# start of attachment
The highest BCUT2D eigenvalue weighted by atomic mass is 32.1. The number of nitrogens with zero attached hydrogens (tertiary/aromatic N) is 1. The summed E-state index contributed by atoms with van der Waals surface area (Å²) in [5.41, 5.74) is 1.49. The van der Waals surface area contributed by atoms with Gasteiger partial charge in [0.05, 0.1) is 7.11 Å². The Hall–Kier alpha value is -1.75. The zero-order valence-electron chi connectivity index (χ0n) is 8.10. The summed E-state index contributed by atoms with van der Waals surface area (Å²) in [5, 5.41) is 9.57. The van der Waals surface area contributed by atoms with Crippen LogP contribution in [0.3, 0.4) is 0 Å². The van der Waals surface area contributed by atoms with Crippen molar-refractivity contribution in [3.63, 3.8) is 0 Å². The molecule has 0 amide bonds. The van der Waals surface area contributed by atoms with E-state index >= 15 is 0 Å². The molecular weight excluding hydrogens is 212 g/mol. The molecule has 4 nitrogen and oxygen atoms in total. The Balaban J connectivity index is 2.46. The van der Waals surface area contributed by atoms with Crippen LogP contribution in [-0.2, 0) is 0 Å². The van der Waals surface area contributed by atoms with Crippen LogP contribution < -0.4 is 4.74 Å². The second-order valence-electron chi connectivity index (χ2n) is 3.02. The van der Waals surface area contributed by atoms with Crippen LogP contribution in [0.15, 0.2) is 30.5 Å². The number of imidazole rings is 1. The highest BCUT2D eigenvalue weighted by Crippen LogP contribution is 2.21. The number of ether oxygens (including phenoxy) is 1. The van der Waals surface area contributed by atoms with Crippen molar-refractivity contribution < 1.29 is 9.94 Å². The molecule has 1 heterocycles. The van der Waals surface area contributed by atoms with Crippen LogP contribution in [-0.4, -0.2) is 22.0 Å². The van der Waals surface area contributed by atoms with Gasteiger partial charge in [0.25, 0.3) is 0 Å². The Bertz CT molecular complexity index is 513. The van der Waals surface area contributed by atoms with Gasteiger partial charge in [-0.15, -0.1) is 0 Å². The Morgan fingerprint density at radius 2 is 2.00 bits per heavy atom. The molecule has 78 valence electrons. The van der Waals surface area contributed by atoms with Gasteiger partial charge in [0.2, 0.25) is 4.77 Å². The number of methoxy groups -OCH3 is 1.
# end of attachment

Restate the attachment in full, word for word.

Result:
The highest BCUT2D eigenvalue weighted by atomic mass is 32.1. The number of nitrogens with zero attached hydrogens (tertiary/aromatic N) is 1. The summed E-state index contributed by atoms with van der Waals surface area (Å²) in [5.41, 5.74) is 1.49. The van der Waals surface area contributed by atoms with Gasteiger partial charge in [0.05, 0.1) is 7.11 Å². The Hall–Kier alpha value is -1.75. The zero-order valence-electron chi connectivity index (χ0n) is 8.10. The summed E-state index contributed by atoms with van der Waals surface area (Å²) in [5, 5.41) is 9.57. The van der Waals surface area contributed by atoms with Crippen LogP contribution in [0.3, 0.4) is 0 Å². The van der Waals surface area contributed by atoms with Crippen molar-refractivity contribution in [3.63, 3.8) is 0 Å². The molecule has 0 amide bonds. The van der Waals surface area contributed by atoms with E-state index >= 15 is 0 Å². The molecular weight excluding hydrogens is 212 g/mol. The molecule has 4 nitrogen and oxygen atoms in total. The Balaban J connectivity index is 2.46. The van der Waals surface area contributed by atoms with Crippen LogP contribution in [-0.2, 0) is 0 Å². The van der Waals surface area contributed by atoms with Crippen LogP contribution < -0.4 is 4.74 Å². The second-order valence-electron chi connectivity index (χ2n) is 3.02. The van der Waals surface area contributed by atoms with Crippen LogP contribution in [0.15, 0.2) is 30.5 Å². The number of imidazole rings is 1. The highest BCUT2D eigenvalue weighted by Crippen LogP contribution is 2.21. The number of ether oxygens (including phenoxy) is 1. The van der Waals surface area contributed by atoms with Crippen molar-refractivity contribution < 1.29 is 9.94 Å². The molecule has 1 heterocycles. The van der Waals surface area contributed by atoms with Crippen LogP contribution in [-0.4, -0.2) is 22.0 Å². The van der Waals surface area contributed by atoms with Gasteiger partial charge in [0.25, 0.3) is 0 Å². The Bertz CT molecular complexity index is 513. The van der Waals surface area contributed by atoms with Gasteiger partial charge in [-0.15, -0.1) is 0 Å². The Morgan fingerprint density at radius 2 is 2.00 bits per heavy atom. The molecule has 78 valence electrons. The van der Waals surface area contributed by atoms with Gasteiger partial charge in [0.2, 0.25) is 4.77 Å². The number of methoxy groups -OCH3 is 1.